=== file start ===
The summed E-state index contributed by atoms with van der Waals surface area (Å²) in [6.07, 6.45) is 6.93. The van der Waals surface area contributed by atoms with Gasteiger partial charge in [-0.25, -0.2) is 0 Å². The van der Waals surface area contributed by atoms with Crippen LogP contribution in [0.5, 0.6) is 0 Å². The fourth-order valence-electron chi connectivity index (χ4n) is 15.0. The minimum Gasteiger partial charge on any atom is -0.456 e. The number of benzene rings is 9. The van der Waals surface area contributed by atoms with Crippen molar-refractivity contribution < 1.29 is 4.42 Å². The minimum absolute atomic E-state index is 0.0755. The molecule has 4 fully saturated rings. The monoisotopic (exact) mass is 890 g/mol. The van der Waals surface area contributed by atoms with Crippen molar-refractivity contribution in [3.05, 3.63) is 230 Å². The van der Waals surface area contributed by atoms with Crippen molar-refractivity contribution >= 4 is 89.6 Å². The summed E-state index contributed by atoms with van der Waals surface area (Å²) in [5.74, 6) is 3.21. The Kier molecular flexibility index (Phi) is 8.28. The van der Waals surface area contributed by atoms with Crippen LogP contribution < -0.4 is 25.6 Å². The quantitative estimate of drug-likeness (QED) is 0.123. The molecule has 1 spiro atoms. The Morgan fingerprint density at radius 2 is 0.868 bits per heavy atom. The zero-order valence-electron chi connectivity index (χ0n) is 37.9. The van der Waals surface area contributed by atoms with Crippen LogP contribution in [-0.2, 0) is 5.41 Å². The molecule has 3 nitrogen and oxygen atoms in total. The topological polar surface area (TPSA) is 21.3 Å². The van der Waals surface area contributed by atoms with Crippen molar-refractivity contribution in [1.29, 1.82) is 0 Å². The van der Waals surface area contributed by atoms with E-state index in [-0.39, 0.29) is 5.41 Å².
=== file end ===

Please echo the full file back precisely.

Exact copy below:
The summed E-state index contributed by atoms with van der Waals surface area (Å²) in [6.07, 6.45) is 6.93. The van der Waals surface area contributed by atoms with Gasteiger partial charge in [-0.25, -0.2) is 0 Å². The van der Waals surface area contributed by atoms with Crippen LogP contribution in [0.5, 0.6) is 0 Å². The fourth-order valence-electron chi connectivity index (χ4n) is 15.0. The minimum Gasteiger partial charge on any atom is -0.456 e. The number of benzene rings is 9. The van der Waals surface area contributed by atoms with Crippen molar-refractivity contribution < 1.29 is 4.42 Å². The minimum absolute atomic E-state index is 0.0755. The molecule has 4 fully saturated rings. The monoisotopic (exact) mass is 890 g/mol. The van der Waals surface area contributed by atoms with Crippen molar-refractivity contribution in [3.05, 3.63) is 230 Å². The van der Waals surface area contributed by atoms with Crippen molar-refractivity contribution >= 4 is 89.6 Å². The summed E-state index contributed by atoms with van der Waals surface area (Å²) in [5.74, 6) is 3.21. The Kier molecular flexibility index (Phi) is 8.28. The van der Waals surface area contributed by atoms with Crippen LogP contribution < -0.4 is 25.6 Å². The quantitative estimate of drug-likeness (QED) is 0.123. The molecule has 1 spiro atoms. The Morgan fingerprint density at radius 2 is 0.868 bits per heavy atom. The zero-order valence-electron chi connectivity index (χ0n) is 37.9. The van der Waals surface area contributed by atoms with Crippen LogP contribution in [-0.2, 0) is 5.41 Å². The molecule has 3 nitrogen and oxygen atoms in total. The topological polar surface area (TPSA) is 21.3 Å². The van der Waals surface area contributed by atoms with Crippen molar-refractivity contribution in [1.29, 1.82) is 0 Å². The van der Waals surface area contributed by atoms with E-state index in [-0.39, 0.29) is 5.41 Å².